APOD: Mangaia's Milky Way (2011 Sep 24)

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APOD: Mangaia's Milky Way (2011 Sep 24)

Post by APOD Robot » Sat Sep 24, 2011 4:06 am

Image Mangaia's Milky Way

Explanation: From Sagittarius to Carina, the Milky Way Galaxy shines in this dark night sky above planet Earth's lush island paradise of Mangaia. Familiar to denizens of the southern hemisphere, the gorgeous skyscape includes the bulging galactic center at the upper left and bright stars Alpha and Beta Centauri just right of center. About 10 kilometers wide, volcanic Mangaia is the southern most of the Cook Islands. Geologist estimate that at 18 million years old it is the oldest island in the Pacific Ocean. Of course, the Milky Way is somewhat older, with the galaxy's oldest stars estimated to be over 13 billion years old. (Editors note: This image holds the distinction of being selected as winner in the Royal Greenwich Observatory's Astronomy Photographer of the Year competition in the Earth and Space category.)

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islader2

Re: APOD: Mangaia s Milky Way (2011 Sep 24)

Post by islader2 » Sat Sep 24, 2011 4:31 am

What a mediocre photo for a picture of the year in any contest! Anyone here have a better choice? Thanx. :shock: :shock:

Landy

Re: APOD: Mangaia's Milky Way (2011 Sep 24)

Post by Landy » Sat Sep 24, 2011 6:50 am

I think it is an excellent picture. Maybe the first poster needs to take their sunglasses off. However, I would love to know where APOD got the idea that an island that is a mere 18 Ma is the "oldest island in the Pacific" - you must be joking surely?

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Re: APOD: Mangaia's Milky Way (2011 Sep 24)

Post by Ann » Sat Sep 24, 2011 8:54 am

Well, islader2, I think anybody's appreciation of an astrophoto depends strongly on what kind of astropictures the individual likes to see in the first place. Some people like nothing better than a new image of Mars, others go to seventh heaven over a mapped color image of the Sun in ultraviolet, and others love an artist's impression of a newly-discovered planet in orbit around an alien sun (or even in orbit around a pair of alien suns!!).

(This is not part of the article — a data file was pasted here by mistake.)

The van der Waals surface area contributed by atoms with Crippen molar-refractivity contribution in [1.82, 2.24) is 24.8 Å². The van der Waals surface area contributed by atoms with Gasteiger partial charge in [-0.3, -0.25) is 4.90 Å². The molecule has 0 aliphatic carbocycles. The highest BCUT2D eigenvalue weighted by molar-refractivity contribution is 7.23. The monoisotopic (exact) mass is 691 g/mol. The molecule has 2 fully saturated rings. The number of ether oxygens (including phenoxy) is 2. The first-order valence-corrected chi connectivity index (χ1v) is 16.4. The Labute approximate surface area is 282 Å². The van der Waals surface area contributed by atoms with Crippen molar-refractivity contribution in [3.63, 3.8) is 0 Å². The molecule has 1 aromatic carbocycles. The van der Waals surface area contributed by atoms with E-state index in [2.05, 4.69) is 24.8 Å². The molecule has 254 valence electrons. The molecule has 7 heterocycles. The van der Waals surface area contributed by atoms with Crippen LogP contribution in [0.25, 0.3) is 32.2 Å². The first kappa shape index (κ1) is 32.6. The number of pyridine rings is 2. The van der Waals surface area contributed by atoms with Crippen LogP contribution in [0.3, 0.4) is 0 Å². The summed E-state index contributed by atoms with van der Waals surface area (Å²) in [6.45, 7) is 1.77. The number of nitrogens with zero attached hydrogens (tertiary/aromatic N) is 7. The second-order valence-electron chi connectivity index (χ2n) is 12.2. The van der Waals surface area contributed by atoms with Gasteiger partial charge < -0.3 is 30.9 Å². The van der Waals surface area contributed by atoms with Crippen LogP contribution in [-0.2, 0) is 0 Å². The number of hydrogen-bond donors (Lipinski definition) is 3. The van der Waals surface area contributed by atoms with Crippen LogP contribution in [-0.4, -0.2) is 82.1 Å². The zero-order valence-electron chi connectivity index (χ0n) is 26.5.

For myself, I love galaxies, as long as they contain at least some star formation. I love galaxies that are far away, but I love our own galaxy, too. (Naturally; I live in it.) :wink:

I love images that show the beauty of our galaxy. To reveal a huge amount of detail in truly sparkling RGB color, you need to concentrate on the galaxy itself and not include any background. But personally, I think that pictures of the Milky Way which show an Earthly landscape as a background is a beautiful genre all of their own. After all, these images underscore an important fact: We are inside the Milky Way. In fact, we are a part of it.

Within the limitations and constraints that are inherent in this kind of image, the "Earth and sky image", I think today's APOD is splendid. We see a dramatic, apparently strongly hilly landscape, with the picturesque outlines of palm trees. Above the landscape we see a very long stretch of the Milky Way, which curves down and to the left in apparent tandem with the landscape! That is so well done. It's a truly beautiful composition.

I love the general appearance of the MIlky Way, too. The colors are beautiful, the brightest stars are delightfully brought out, and again the composition is beautiful. Almost in the dead center of the image you can see the apparently brightest star in this part of the MIlky Way, whitish Alpha Centauri. Far from being the intrinsically brightest of all stars, however, Alpha Centauri is, on the other hand, the nearest of all stars apart from the Sun. Not only that, but the brightest component of Alpha Centauri is a star that is remarkably similar to our own star, the Sun. Today's APOD puts us in an Earthly landscape, from which we are looking at the nearest star apart from our own, almost a twin of our own Sun, and at the same time we get to look at a good chunk of our beautiful galaxy.